Obama puts rosy spin on rough year


WASHINGTON — Putting a rosy spin on a difficult year, President Barack Obama acknowledged frustrating “ups and downs” on Friday but exulted that the improving economy is creating new jobs and claimed crucial progress for his troubled health care overhaul. He predicted 2014 would be “a breakthrough year for America.”

In his annual year-end news conference, Obama refused to dwell on his tumbling approval ratings, the disastrous rollout of his signature health care law or the pile of unfinished domestic priorities he leaves behind as he heads for a Christmas holiday in Hawaii. Asked whether this had been the worst year of his presidency so far, he laughed and said, “That’s not how I think about it.”

Yet not all was sunny. He did suggest that, given widespread criticism, he may alter the power of the National Security Agency to collect information on Americans.

And when it came to the start of his health care law, Obama conceded that “we screwed it up,” and said, “I’m going to be making appropriate adjustments once we get through this year.” It was unclear if he meant to signal high-level personnel changes.

Obama does have some reason to be optimistic. He spoke hours after the government announced the economy grew at a solid 4.1 percent annual rate from July through September, the fastest pace since late 2011 and significantly higher than previously believed. And he heralded a modest bipartisan budget deal that cleared Congress this week, saying that while it’s too soon to declare a new era of bipartisanship, Washington is “not condemned to endless gridlock.”

Obama heads to his annual Hawaii vacation armed with dozens of recommendations from a presidential task force on ways to limit the NSA programs. The recommendations were released just days after a federal judge declared the NSA’s bulk collection of Americans’ phone records unconstitutional, ratcheting up pressure on him to make changes.

The president opened his hourlong news conference with upbeat news on his health care law, announcing that 1 million people have enrolled in federal and state insurance exchanges since Oct. 1. That’s more than two-and-a-half times the number on Nov. 30, when major fixes to the deeply flawed sign-up website were completed.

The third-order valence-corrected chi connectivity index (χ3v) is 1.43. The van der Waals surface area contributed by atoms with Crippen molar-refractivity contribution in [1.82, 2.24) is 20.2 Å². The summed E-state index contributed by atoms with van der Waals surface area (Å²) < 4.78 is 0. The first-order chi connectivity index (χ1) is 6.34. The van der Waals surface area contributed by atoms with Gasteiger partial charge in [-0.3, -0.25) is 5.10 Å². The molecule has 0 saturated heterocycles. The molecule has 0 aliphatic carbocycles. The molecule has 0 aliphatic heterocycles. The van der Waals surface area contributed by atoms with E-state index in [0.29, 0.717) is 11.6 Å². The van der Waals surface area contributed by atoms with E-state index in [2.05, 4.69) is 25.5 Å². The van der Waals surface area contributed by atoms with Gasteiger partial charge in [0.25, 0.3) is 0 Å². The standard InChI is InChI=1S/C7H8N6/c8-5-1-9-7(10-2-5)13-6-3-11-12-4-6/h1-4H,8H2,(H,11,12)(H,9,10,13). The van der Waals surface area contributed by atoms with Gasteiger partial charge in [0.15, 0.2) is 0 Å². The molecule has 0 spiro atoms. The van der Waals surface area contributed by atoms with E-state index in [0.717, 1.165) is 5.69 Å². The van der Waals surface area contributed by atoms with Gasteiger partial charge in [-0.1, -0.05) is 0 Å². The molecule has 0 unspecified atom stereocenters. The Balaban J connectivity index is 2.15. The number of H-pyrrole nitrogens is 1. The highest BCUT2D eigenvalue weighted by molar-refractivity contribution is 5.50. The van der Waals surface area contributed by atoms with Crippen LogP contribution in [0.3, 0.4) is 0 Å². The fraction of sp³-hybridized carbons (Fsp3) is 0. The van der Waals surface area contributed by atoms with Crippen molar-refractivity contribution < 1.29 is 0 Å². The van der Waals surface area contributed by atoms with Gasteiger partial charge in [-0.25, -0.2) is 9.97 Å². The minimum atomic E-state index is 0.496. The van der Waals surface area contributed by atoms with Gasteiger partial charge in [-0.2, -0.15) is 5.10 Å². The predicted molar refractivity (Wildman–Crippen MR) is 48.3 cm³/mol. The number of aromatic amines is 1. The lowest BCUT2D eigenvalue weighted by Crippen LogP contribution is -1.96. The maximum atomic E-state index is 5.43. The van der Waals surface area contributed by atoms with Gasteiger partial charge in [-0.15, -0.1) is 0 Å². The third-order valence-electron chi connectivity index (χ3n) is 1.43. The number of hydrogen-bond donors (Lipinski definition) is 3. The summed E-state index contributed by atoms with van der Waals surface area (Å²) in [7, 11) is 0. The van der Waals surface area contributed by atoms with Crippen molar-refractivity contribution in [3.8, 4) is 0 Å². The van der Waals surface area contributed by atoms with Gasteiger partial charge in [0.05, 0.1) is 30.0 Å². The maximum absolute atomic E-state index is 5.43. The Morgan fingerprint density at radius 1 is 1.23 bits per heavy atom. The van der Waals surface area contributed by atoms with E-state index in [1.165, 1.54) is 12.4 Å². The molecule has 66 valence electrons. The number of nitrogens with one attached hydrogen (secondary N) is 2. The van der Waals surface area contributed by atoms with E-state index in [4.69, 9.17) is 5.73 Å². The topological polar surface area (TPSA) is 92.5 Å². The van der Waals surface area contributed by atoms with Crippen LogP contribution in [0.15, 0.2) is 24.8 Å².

“The demand is there,” he said. “The product is good.”

Other disputes lie ahead. Obama renewed his long-standing statement that he will not negotiate concessions with Republicans in exchange for legislation that will be needed in late winter or early spring to raise the nation’s debt limit. “It is not something that is a negotiating tool. It’s not leverage. It’s a responsibility of Congress,” he said, although he added he was willing to discuss other issues separately.

On a key foreign policy concern, Obama said it would be wrong to impose new sanctions on Iran at a time when the United States and other nations are testing an interim accord designed to curtail Tehran’s nuclear program. If necessary, “we can pass new sanctions in a day,” he said, referring to lawmakers.

The president also addressed his decision to include openly gay athletes in the U.S. delegation to the Winter Olympics in Russia, which has a national law banning “gay propaganda.” Obama said the delegation, which includes athletes Brian Boitano, Billie Jean King and Caitlin Cahow, shows the U.S. doesn’t make distinctions on the basis of sexual orientation.

The Sochi Games are the first since 2000 to which the U.S. is not sending a president, former president, first lady or vice president. That decision has been seen as an indication of Obama’s increasingly tense relationship with Russian President Vladimir Putin.

Following the news conference, Obama and his family were to depart for Hawaii. It’s the first year that last-minute legislative wrangling has not prevented the president from departing on schedule.

Obama did leave behind a New Year’s resolution before boarding Air Force One.

“My New Year’s resolution is to be nicer to the White House press corps,” he said.

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